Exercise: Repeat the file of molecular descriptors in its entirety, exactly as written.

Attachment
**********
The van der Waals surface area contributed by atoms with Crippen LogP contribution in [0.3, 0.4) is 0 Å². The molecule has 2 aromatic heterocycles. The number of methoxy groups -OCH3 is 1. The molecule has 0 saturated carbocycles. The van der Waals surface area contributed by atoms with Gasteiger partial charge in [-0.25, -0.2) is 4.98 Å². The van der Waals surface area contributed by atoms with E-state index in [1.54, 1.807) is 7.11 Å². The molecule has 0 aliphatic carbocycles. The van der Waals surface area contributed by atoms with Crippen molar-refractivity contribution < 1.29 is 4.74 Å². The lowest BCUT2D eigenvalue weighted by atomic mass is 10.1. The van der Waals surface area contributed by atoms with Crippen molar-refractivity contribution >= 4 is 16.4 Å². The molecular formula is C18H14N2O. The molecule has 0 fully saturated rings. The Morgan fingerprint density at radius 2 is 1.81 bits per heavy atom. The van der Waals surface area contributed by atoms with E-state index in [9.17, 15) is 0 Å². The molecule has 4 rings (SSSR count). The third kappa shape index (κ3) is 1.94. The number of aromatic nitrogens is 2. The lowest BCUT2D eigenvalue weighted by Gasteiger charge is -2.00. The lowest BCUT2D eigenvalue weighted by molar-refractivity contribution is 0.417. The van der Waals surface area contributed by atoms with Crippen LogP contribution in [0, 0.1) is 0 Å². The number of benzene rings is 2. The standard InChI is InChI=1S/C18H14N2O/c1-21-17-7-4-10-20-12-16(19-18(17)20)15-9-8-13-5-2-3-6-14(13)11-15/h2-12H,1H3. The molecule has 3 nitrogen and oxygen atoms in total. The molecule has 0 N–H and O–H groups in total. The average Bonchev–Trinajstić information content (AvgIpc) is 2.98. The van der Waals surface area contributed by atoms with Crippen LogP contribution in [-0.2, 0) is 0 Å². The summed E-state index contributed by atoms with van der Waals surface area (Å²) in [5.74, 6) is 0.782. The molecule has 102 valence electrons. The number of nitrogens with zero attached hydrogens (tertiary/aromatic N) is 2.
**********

The van der Waals surface area contributed by atoms with Crippen LogP contribution in [0.3, 0.4) is 0 Å². The molecule has 2 aromatic heterocycles. The number of methoxy groups -OCH3 is 1. The molecule has 0 saturated carbocycles. The van der Waals surface area contributed by atoms with Gasteiger partial charge in [-0.25, -0.2) is 4.98 Å². The van der Waals surface area contributed by atoms with E-state index in [1.54, 1.807) is 7.11 Å². The molecule has 0 aliphatic carbocycles. The van der Waals surface area contributed by atoms with Crippen molar-refractivity contribution < 1.29 is 4.74 Å². The lowest BCUT2D eigenvalue weighted by atomic mass is 10.1. The van der Waals surface area contributed by atoms with Crippen molar-refractivity contribution >= 4 is 16.4 Å². The molecular formula is C18H14N2O. The molecule has 0 fully saturated rings. The Morgan fingerprint density at radius 2 is 1.81 bits per heavy atom. The van der Waals surface area contributed by atoms with E-state index in [9.17, 15) is 0 Å². The molecule has 4 rings (SSSR count). The third kappa shape index (κ3) is 1.94. The number of aromatic nitrogens is 2. The lowest BCUT2D eigenvalue weighted by Gasteiger charge is -2.00. The lowest BCUT2D eigenvalue weighted by molar-refractivity contribution is 0.417. The van der Waals surface area contributed by atoms with Crippen LogP contribution in [0, 0.1) is 0 Å². The number of benzene rings is 2. The standard InChI is InChI=1S/C18H14N2O/c1-21-17-7-4-10-20-12-16(19-18(17)20)15-9-8-13-5-2-3-6-14(13)11-15/h2-12H,1H3. The molecule has 3 nitrogen and oxygen atoms in total. The molecule has 0 N–H and O–H groups in total. The average Bonchev–Trinajstić information content (AvgIpc) is 2.98. The van der Waals surface area contributed by atoms with Crippen LogP contribution in [-0.2, 0) is 0 Å². The summed E-state index contributed by atoms with van der Waals surface area (Å²) in [5.74, 6) is 0.782. The molecule has 102 valence electrons. The number of nitrogens with zero attached hydrogens (tertiary/aromatic N) is 2.